The overall objective of this SBIR Phase I proposal is to develop a high-throughput screening platform that can analyze the phenotypic heterogeneity of single cells exposed to small molecule growth inhibitors. To achieve this objective, we will conduct the following specific aims: (1) demonstrate a commercially viable approach for rapidly organizing >100,000 single cells into an array of microfabricated apartments, and (2) demonstrate that the arrayed cells can be maintained on chip for sufficient time to visualize several cell divisions in each micro- chamber. These ?proof of principle? demonstrations will support a future SBIR Phase II funding application to develop an integrated system, which can identify the rare cells within a heterogeneous cell population that evolve resistance to chemotherapy, and then conduct a high throughput screen to understand the biological basis of their drug resistance. Our market hypothesis is that high-throughput single cell assay platforms can reduce waste in the drug discovery pipeline by credentialing promising drug candidates more quickly (days/weeks as opposed to months/years) and thereby advance the best drug candidates into clinical trials. Considering that the estimated cost of bringing a new drug to market stands at $2.5B, which in large part is due to the high percentage of drug candidates failing clinical trials (>88%), this single cell proliferation assay has significant commercial potential. The engineering innovation of this proposal is based on a two-step process for forming a single cell array, which involves first capturing single cells in fluidic traps of a microfluidic channel, and then transferring the trapped cells into adjacent apartments with locally applied electromagnetic forces. This cell organization strategy is gentle, massively parallel, and enables the rapid formation of multi- component patterns of cells and reagents. The disease model used to benchmark this platform will consist of acute myeloid leukemia (AML) cells bearing internal tandem duplication (ITD) mutations in FMS-like tyrosine kinase 3 (FLT3). Initial assay development work will focus on validating that AML cells remain viable inside the microfluidic device and can proliferate over multiple days. Once demonstrated, we will conduct a preliminary set of ?proof-of-concept? experiments on the proliferation of single AML cells over multiple days when exposed to quizartinib, a small molecule FLT3 inhibitor to which resistance rapidly emerges. This biological model is ideal for studying the survival mechanism of pre-existing, but rare, drug resistant clones. Building on these experiments, we have plans extend this platform in the future to conduct massively parallel RNA-seq of the arrayed single cells to provide a comprehensive profile of the function and gene expression of each single cell. The impact of this high throughput drug discovery platform extends far beyond cancer, and can be applied to develop drug therapies for eradicating latently infected cells responsible for chronic viral infections, such as HIV, and assist in the development of immunotherapies. This single cell platform can also make a broad impact in cellular and molecular biology, particularly in areas like cell communication, fate, and decision making, where cellular heterogeneity influences the outcomes of physiological or disease processes.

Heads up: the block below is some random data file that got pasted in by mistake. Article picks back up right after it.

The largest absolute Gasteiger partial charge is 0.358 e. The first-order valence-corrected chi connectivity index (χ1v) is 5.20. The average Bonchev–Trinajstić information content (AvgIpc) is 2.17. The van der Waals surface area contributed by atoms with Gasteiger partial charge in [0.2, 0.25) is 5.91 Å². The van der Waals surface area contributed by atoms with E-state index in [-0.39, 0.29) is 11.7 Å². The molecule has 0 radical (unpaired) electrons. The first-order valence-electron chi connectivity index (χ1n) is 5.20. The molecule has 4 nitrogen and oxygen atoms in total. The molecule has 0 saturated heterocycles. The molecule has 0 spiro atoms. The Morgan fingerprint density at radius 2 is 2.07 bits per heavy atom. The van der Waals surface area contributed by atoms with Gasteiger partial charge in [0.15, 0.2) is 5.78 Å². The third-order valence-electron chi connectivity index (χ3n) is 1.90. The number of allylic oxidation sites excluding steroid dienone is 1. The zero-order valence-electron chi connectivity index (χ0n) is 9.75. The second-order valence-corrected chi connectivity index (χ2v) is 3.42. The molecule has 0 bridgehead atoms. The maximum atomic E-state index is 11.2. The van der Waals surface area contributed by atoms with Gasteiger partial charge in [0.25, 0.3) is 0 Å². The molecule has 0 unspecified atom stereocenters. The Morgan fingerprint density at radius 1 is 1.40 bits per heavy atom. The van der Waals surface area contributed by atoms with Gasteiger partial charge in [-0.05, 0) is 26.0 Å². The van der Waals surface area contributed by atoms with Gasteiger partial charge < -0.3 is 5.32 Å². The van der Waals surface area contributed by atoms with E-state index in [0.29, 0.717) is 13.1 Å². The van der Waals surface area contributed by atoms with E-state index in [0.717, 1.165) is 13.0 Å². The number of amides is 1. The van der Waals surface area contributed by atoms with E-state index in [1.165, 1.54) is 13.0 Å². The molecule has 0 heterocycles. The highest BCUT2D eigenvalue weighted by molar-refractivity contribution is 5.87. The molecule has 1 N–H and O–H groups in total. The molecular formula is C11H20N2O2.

The cost of bringing a new drug to market is estimated at $2.5B, which in large part is due to the high percentage of drug candidates failing clinical trials (>88%). High-throughput single cell assay platforms have the potential to reduce waste in the drug discovery pipeline by credentialing promising drug candidates at an earlier pre-clinical stage. Building on licensed patent applications of key technology contributors, our goal is to build a minimally viable product (MVP), which can rapidly form an array of 100,000 single cells, maintain cells on chip for up to 7 days, and conduct preliminary studies of the distribution of single cell proliferation rates exposed to small molecule drug compounds. Successful demonstration of these SBIR Phase I aims will pave the way for follow-on SBIR Phase II work focusing on the development of the first-ever single cell based high- throughput drug screening platform, which can identify rare drug-resistant cells and provide insights into the biological basis of their drug resistance.